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Browsing named entities in Southern Historical Society Papers, Volume 6. (ed. Reverend J. William Jones).

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, an excess of 1,498 above the number actually present. Taking off 919, the strength of the regiments detatched, and the other sixteen had 6,024, giving them an average of 376, which, being multiplied by 169, gives 63,544, an excess of 4,087 above the number actually present, and by 167 gives 62,792, an excess of 3,335 above the number actually present. One of my regiments, the Thirty-first Virginia, was absent and not embraced in the returns of May 20th and 31st, but had returned on the 3d of June, and was embraced in the returns of June the 10th and 20th; so I had only seventeen regiments at Gettysburg, instead of eighteen as the Comte supposes. The strength of the Thirty-first Virginia in present for duty, on the 20th of June, was 280. Adding the strength of this regiment to that of the sixteen present on the 31st of May, and counting the seventeen as eighteen, and the average thus obtained would be about that of the regiments for the whole army. I had a small battalion of two
May 1st, 1864 AD (search for this): chapter 1.2
Cemetery hill, and all our movements could be seen, when we commenced ascending that hill, Buford with his 2,500 cavalry might have swept around the town on our right, released the several thousand prisoners we had taken, and destroyed our trains, as there would have been nothing in our rear to oppose him. When Johnson arrived, which was after six P. M., the opportunity for taking the heights without a desperate and uncertain struggle had passed, as Generel Hancock's statement makes very apparent. Those who are still disposed to carp at the operations of the first day, can turn their batteries on General Lee, if they think proper; but it is very easy to imagine what would be his reply if he were alive. J. A. Early. Roster of infantry, A. N. V., at battle of Gettysburg, by General J. A. Early. The infantry of the Army of Northern Virginia as it was reorganized just before the commencement of the Pennsylvania campaign of 1863 and as it remained up to the 1st of May, 1864.
J. B. Kershaw (search for this): chapter 1.2
In fact a return made on the 8th showed 261 less for duty, and 408 less in the aggregate present on that day than on the 10th. I may assume-therefore, that there was a loss of five and a half per cent. in my division from the 20th of June to the beginning of the battle, and that there was the same ratio of decrease in the rest of our infantry-during the same period. To show the likelihood of there being at least as much loss in Longstreet's and Hill's corps as in Ewell's, I quote from General Kershaw's report the following statement: Tuesday, June 16th, the brigade marched to Sperryville; 17th, to Mud run in Fauquier county. These two days were excessively hot, and on the 17th many cases of sunstroke occurred. General Hill started from the heights of Fredericksburg on the 15th, I believe, and his march had to be rapid to join Longstreet's corps, and hence the probability is that the loss in his corps exceeded the ratio in my division. Take as the full strength of the infantry,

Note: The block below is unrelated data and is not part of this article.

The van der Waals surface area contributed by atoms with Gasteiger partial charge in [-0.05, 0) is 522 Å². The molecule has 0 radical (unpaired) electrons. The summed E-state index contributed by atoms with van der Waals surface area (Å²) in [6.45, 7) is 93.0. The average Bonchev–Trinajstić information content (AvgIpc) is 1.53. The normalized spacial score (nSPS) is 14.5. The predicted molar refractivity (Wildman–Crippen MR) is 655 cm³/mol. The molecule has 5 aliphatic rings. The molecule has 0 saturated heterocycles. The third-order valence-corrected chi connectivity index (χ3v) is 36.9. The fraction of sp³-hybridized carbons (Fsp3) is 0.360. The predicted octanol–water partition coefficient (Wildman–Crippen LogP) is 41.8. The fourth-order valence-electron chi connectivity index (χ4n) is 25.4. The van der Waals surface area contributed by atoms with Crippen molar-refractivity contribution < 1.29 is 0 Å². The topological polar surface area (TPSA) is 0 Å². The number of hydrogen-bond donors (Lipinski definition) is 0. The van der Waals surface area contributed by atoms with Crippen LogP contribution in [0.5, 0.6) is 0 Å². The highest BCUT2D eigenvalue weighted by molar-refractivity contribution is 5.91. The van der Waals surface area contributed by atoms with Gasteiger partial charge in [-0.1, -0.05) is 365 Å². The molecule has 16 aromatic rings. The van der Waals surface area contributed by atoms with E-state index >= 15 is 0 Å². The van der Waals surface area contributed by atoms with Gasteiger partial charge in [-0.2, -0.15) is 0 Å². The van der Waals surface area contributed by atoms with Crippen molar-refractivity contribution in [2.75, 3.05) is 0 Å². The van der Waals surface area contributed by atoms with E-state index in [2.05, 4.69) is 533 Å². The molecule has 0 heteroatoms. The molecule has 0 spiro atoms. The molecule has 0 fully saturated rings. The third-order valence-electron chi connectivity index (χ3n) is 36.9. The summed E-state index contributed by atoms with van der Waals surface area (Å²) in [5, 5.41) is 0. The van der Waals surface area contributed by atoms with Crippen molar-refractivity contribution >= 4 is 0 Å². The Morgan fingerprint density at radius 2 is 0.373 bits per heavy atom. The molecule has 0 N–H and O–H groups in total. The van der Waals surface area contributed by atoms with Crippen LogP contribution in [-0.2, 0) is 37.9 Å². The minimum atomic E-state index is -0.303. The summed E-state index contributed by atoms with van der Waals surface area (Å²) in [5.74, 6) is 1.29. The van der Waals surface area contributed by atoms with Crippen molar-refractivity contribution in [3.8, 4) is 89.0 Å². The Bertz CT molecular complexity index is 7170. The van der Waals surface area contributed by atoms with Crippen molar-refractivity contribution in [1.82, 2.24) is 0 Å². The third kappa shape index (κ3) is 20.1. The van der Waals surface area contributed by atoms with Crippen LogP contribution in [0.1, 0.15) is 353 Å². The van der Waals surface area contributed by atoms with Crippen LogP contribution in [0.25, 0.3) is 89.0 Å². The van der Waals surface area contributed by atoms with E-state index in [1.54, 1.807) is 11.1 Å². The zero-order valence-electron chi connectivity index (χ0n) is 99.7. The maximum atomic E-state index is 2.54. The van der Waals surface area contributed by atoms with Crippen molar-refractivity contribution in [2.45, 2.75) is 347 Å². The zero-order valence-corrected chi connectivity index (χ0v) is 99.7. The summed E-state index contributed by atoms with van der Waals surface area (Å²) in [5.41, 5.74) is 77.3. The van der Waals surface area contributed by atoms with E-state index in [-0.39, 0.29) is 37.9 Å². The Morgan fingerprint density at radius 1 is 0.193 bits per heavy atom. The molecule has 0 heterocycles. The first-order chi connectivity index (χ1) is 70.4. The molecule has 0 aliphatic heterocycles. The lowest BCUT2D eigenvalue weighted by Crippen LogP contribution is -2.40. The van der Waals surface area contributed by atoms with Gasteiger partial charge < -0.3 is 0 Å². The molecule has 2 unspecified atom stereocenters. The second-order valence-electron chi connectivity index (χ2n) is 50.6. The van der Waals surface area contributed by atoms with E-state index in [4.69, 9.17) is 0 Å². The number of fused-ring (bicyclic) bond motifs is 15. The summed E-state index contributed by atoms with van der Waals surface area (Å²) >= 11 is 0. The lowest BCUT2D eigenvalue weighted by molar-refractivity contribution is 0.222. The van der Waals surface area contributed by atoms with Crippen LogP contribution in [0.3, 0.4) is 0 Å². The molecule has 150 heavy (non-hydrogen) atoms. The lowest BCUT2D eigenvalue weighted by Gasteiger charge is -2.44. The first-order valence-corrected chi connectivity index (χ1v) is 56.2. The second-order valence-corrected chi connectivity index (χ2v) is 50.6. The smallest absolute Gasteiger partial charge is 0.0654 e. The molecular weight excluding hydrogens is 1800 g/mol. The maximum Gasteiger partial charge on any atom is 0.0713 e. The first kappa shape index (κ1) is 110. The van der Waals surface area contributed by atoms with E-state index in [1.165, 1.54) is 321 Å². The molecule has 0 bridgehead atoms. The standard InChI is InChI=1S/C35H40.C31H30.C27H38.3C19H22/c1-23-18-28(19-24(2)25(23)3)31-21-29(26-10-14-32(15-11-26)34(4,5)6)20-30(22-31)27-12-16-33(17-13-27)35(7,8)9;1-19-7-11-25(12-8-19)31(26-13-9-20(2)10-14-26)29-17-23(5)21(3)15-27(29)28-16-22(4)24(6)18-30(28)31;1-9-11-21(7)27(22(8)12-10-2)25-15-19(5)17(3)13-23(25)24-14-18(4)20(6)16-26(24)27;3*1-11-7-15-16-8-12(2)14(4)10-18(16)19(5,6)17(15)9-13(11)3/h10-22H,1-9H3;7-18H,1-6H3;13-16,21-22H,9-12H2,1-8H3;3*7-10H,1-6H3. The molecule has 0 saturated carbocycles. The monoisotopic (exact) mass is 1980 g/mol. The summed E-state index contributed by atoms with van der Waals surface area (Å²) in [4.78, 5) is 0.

igades were--first, Pettigrew's, nearly 4,000 men strong (before leaving in Virginia one of its five regiments); second, Jenkins' cavalry, and third, Imboden's mixed command, numbering together more than 2,500 men. On the other hand the effectives and fill our ranks, is to be entirely discarded; the only real additions made to the army were the cavalry brigades of Jenkins and Imboden. My own division was certainly as good a one as any in that army, and having been trained under Stonewallong at the battle. This loss was not unreasonable, as will be seen when we come to notice that in the Federal cavalry. Jenkins' brigade, which was not embraced in the returns of May 31st, was about 1,600 strong before it crossed the Potomac, and Wt of May. Some therefore must have rejoined the army by the former date, and very probably some that had been left with Jenkins' brigade near Suffolk had come back. We had 252 pieces with the infantry, as shown by a statement furnished me by Gener
M. D. Corse (search for this): chapter 1.2
mbering together more than 2,500 men. On the other hand the effective strength of the army was reduced by the three following causes: first, detachments; second, losses in fights; third, sickness, straggling and desertion. First, detachments: Corse's brigade of Pickett's division and one regiment of Pettigrew's brigade (about 800 strong) were sent to Hanover Junction (Virginia), and later Early left one regiment to escort the prisoners from Winchester, and two others to occupy that town. Tttalion, which belonged to Jones' brigade, did not exceed 200. 6,000, therefore, will cover all the cavalry we had available for the battle. The artillery numbered 4,702 on the 31st of May, and some of it was very evidently left in Virginia with Corse's brigade, as the return for July 20th shows more present for duty in the artillery at that date than on the 31st of May. Some therefore must have rejoined the army by the former date, and very probably some that had been left with Jenkins' brig